Not surprising, Russia has issued an official warning to Israel and the United States that they should not consider an attack Iran, since there is no evidence that the Islamic Republic is developing nuclear weapons. It has also said that any further sanctions, beyond the ones already imposed in four Security Council Resolutions (the last in 2010), are unnecessary. That means that Russia is prepared to veto anything new, as it did recently with Syria.
An article in the National Post says:
“We warn those who are no strangers to military solutions … that this would be harmful, literally disastrous for regional stability,” Interfax quoted Deputy Foreign Minister Sergei Ryabkov as saying. An attack on Iran “would set off deep shocks in the security and economic spheres that would reverberate far beyond the boundaries of the Middle East region,” Ryabkov was quoted as saying.
Russian officials have issued similar warnings in the past, but Ryabkov’s remarks appeared to underscore Moscow’s concern about the possibility that Israel might attack Iranian nuclear facilities. Heightened Israeli rhetoric about the facilities, which Western powers believe are part of a program to develop a nuclear weapons capability, has stoked speculation that Israel may attack Iran before the U.S. presidential election in November.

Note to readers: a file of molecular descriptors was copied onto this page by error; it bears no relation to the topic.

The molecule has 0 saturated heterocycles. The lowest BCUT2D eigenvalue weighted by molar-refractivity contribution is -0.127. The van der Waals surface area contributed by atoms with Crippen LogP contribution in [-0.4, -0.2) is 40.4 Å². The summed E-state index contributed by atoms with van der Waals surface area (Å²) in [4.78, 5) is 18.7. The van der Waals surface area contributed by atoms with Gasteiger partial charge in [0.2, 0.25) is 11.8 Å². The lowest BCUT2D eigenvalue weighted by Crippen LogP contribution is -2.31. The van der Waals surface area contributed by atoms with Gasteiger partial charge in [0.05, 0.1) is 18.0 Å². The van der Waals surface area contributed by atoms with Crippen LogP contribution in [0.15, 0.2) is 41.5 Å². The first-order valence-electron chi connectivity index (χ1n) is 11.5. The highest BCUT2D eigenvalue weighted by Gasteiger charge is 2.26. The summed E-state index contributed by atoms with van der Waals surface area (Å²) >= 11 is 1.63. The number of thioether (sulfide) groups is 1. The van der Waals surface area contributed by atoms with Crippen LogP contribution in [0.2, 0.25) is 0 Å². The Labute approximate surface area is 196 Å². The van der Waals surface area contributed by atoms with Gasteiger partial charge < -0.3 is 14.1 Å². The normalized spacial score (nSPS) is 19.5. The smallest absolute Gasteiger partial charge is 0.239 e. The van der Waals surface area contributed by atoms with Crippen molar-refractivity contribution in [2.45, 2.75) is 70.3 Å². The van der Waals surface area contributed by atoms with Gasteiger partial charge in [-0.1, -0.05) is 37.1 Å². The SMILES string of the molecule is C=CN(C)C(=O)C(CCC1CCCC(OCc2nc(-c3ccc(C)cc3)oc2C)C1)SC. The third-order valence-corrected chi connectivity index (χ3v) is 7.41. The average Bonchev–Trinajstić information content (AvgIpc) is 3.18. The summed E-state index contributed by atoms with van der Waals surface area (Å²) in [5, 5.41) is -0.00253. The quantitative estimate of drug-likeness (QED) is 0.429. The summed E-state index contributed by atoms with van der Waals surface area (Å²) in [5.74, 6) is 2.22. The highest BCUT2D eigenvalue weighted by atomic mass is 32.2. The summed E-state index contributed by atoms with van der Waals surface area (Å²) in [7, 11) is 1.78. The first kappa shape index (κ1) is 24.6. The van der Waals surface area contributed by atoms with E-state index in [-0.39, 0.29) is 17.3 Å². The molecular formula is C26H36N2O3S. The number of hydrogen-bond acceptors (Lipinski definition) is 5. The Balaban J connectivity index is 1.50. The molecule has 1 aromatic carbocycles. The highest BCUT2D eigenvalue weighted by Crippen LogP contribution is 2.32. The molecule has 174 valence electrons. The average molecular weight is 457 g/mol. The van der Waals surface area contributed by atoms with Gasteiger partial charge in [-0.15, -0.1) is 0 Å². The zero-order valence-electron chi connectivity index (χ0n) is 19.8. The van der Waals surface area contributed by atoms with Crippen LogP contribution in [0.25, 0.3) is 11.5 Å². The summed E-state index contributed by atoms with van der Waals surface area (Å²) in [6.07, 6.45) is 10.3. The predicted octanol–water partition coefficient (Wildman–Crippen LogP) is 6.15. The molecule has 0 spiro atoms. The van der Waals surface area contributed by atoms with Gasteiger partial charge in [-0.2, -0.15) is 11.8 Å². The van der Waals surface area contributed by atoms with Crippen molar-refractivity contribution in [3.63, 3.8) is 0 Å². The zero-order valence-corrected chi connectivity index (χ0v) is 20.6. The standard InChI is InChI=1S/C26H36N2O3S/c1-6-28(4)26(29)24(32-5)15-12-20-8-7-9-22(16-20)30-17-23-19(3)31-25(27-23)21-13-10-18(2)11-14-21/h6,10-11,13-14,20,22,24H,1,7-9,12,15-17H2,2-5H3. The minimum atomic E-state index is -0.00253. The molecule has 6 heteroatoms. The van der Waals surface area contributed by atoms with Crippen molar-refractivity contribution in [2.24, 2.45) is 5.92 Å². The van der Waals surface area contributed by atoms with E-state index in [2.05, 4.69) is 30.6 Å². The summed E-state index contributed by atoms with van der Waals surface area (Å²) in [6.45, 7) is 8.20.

Ryabkov said there were no indications of a military nuclear program and suggested monitoring by the U.N. nuclear agency was a strong guarantee. “We, as before, see no signs that there is a military dimension to Iran’s nuclear program. No signs,” Interfax quoted Ryabkov—Russia’s point man for diplomacy on Iran’s nuclear programme—as saying.Russia's response, predictable as it is, flies in the face of mounting evidence to the contrary. Iran has every intention of developing nuclear technology, and with it the intent of developing nuclear weapons.
One nuclear expert, Mark Fitzpatrick, director of the International Institute of Strategic Studies think-tank and a former senior U.S. state department official, said that while it's true that Iran has not yet crossed the line from capability to actual weapons production, "Ryabkov goes too far in giving Iran the benefit of the doubt when he says Russia sees no signs of a military dimension … Maybe he means that the evidence is not yet confirmed. But there are certainly ample ‘signs’,” he said. “Surely Russian intelligence is not so blind.”
Unlikely, thus one has to wonder what Russia's true motives might be.
You can read the rest of the article at [National Post]